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Misleading statistical mischief

"The same bit of data can be read in (at least) two ways."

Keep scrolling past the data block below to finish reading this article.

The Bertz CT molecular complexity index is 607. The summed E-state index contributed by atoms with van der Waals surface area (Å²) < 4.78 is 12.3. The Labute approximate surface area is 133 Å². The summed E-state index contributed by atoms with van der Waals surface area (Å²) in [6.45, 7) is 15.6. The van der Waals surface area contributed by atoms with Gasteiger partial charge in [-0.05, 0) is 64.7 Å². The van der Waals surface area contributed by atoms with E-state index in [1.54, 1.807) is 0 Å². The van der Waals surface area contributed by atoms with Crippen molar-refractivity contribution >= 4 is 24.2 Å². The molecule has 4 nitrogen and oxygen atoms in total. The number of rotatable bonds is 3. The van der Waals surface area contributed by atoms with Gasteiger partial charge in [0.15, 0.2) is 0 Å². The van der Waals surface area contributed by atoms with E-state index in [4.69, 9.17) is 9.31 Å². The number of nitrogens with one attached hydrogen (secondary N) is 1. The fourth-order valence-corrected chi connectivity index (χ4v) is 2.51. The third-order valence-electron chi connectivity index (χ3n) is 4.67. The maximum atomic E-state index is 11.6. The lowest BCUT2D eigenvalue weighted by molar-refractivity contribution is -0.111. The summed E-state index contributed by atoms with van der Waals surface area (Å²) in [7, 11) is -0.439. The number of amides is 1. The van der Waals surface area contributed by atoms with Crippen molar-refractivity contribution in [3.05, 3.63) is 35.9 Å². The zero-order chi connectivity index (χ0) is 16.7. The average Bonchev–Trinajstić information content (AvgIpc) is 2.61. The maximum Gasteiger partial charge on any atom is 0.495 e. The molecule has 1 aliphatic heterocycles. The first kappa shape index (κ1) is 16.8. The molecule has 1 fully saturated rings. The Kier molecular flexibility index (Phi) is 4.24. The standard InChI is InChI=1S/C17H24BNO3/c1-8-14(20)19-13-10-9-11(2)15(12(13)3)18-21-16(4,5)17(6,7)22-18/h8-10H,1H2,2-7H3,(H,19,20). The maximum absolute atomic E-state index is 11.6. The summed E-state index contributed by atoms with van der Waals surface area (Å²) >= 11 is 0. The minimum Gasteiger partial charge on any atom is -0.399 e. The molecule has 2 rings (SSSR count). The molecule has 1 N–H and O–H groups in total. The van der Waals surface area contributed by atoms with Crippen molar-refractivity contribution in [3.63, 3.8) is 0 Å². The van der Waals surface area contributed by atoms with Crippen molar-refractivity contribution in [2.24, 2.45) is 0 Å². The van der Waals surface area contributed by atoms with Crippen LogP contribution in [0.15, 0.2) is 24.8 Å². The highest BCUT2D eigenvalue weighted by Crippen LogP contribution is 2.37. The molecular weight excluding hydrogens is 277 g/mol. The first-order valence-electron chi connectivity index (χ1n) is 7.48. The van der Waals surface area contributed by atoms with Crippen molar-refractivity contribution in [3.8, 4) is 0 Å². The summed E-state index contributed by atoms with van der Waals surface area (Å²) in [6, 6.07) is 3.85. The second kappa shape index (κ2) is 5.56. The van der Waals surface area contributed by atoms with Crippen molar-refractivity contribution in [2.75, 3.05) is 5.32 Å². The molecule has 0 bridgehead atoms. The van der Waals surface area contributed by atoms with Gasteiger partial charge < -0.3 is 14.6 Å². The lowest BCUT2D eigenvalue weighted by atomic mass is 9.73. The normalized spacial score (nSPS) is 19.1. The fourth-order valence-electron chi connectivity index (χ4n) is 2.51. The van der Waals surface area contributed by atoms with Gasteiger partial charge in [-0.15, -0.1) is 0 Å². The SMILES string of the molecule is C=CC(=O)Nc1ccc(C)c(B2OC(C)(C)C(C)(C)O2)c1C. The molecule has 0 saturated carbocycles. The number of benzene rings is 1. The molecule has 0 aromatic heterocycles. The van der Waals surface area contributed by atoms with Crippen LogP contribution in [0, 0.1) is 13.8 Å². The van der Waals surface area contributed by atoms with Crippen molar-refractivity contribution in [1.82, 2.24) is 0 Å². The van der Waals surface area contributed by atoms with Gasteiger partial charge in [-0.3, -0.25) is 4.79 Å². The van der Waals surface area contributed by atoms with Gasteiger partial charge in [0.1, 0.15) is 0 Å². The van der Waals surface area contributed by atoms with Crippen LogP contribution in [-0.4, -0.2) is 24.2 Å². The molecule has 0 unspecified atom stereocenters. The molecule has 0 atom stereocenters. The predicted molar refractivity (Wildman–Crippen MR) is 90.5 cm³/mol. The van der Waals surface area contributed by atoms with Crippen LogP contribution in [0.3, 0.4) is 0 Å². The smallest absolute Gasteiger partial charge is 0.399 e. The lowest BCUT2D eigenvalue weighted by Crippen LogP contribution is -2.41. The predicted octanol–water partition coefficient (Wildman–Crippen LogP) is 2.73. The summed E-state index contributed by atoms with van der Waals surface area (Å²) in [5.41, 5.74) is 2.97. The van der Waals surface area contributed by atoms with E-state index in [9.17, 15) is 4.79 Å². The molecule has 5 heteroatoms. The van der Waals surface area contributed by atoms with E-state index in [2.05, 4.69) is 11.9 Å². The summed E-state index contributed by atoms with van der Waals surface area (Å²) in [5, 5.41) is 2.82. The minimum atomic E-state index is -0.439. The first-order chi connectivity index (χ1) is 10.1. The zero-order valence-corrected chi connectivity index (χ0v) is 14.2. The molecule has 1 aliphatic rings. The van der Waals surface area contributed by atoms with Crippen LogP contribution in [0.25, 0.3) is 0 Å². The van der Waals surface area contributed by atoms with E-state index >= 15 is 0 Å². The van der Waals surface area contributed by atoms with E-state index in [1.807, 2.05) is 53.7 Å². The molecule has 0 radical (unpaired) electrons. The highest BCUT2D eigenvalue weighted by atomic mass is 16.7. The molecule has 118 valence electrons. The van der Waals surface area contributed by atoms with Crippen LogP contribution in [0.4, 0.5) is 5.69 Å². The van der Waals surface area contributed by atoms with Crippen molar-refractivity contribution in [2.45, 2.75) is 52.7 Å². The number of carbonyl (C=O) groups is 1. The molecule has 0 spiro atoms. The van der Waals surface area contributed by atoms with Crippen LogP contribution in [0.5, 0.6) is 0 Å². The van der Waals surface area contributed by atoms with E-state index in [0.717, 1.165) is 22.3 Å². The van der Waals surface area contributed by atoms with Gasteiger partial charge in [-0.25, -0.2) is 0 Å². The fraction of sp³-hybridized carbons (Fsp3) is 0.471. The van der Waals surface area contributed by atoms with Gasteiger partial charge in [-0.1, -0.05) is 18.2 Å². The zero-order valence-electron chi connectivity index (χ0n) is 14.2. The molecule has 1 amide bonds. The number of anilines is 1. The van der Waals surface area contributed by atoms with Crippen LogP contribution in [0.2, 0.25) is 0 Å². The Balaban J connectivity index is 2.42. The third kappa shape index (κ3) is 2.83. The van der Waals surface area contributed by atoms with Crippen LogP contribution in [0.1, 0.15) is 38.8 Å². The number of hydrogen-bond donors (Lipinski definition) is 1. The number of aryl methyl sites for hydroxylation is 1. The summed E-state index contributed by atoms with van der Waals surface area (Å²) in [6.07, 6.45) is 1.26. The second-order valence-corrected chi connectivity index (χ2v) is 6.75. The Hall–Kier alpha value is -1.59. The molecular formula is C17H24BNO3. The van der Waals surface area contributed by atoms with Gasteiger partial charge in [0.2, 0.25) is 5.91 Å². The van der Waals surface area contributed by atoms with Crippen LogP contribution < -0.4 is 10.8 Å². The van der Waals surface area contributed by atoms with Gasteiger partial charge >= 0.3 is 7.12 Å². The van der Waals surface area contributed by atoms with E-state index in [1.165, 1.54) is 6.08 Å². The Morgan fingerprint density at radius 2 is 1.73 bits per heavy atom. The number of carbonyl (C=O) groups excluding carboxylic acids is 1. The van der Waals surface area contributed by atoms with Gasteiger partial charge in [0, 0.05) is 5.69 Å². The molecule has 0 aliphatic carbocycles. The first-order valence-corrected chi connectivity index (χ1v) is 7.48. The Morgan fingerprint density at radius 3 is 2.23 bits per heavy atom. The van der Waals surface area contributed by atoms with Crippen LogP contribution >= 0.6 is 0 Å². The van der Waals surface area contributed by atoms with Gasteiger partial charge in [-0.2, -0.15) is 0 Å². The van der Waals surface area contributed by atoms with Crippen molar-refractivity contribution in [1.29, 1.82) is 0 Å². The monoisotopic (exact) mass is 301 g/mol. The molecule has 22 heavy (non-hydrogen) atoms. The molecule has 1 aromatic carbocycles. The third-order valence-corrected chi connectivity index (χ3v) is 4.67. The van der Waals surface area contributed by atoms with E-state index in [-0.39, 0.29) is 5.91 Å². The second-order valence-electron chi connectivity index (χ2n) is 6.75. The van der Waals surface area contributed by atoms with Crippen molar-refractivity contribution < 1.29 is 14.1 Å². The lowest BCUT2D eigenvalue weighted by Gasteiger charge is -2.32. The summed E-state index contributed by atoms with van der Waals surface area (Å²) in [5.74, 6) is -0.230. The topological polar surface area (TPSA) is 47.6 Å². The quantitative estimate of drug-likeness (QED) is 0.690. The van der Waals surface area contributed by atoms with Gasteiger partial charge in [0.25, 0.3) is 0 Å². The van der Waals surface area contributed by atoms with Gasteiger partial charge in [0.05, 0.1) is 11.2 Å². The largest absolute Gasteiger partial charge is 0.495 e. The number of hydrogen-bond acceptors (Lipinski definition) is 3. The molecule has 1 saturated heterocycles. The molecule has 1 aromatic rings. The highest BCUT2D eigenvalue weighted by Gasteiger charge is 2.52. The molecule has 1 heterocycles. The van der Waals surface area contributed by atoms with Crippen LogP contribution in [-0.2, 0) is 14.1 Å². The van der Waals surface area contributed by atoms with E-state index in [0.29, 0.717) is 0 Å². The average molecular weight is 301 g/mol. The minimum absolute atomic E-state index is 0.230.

This is a quote from chapter 5 of It Ain't Necessarily So. The chapter went into the details of statistical figures, and how they can be manipulated in order to have a story lean one way or another. I liked the quote that Mitch used in his blog, how "numbers don't lie. The words that surround them do." His point is this: Raw data is data. It is collected and given a value. But as a reader of news stories, we don't know how the data collector went about obtaining that information. Could they have only polled 10 people? If they polled as many as 1000, how many people did they actually have to ask in order to get 1000 answers? When using data as a news writer, we want to keep our bias' in check, and report the exact findings that we have acquired. Don't candy-coat them or make them look a way that they aren't intended to. When it comes down to it, it's all about ethics. Do we want to lie to our readers just to prove an alarming, yet skewed fact? Or do we want to conduct research that is fair, balanced, and relevant, without having to be dolled up?


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